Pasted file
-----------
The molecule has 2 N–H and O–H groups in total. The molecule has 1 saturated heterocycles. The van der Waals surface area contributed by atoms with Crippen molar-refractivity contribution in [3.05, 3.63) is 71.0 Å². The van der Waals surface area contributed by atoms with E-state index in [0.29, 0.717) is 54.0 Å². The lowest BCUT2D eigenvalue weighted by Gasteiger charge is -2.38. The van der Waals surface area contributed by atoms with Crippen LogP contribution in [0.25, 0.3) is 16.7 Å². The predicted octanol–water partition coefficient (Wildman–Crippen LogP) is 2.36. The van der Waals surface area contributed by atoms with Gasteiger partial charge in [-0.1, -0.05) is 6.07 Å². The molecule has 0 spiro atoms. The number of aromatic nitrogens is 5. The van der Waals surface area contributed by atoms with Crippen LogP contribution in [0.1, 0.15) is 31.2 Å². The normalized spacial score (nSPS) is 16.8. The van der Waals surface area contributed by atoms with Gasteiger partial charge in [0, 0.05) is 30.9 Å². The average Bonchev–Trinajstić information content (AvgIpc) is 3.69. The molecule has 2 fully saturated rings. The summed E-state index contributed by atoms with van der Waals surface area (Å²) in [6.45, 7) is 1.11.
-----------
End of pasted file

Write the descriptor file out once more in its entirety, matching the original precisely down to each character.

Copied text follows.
The molecule has 2 N–H and O–H groups in total. The molecule has 1 saturated heterocycles. The van der Waals surface area contributed by atoms with Crippen molar-refractivity contribution in [3.05, 3.63) is 71.0 Å². The van der Waals surface area contributed by atoms with E-state index in [0.29, 0.717) is 54.0 Å². The lowest BCUT2D eigenvalue weighted by Gasteiger charge is -2.38. The van der Waals surface area contributed by atoms with Crippen LogP contribution in [0.25, 0.3) is 16.7 Å². The predicted octanol–water partition coefficient (Wildman–Crippen LogP) is 2.36. The van der Waals surface area contributed by atoms with Gasteiger partial charge in [-0.1, -0.05) is 6.07 Å². The molecule has 0 spiro atoms. The number of aromatic nitrogens is 5. The van der Waals surface area contributed by atoms with Crippen LogP contribution in [0.1, 0.15) is 31.2 Å². The normalized spacial score (nSPS) is 16.8. The van der Waals surface area contributed by atoms with Gasteiger partial charge in [0, 0.05) is 30.9 Å². The average Bonchev–Trinajstić information content (AvgIpc) is 3.69. The molecule has 2 fully saturated rings. The summed E-state index contributed by atoms with van der Waals surface area (Å²) in [6.45, 7) is 1.11.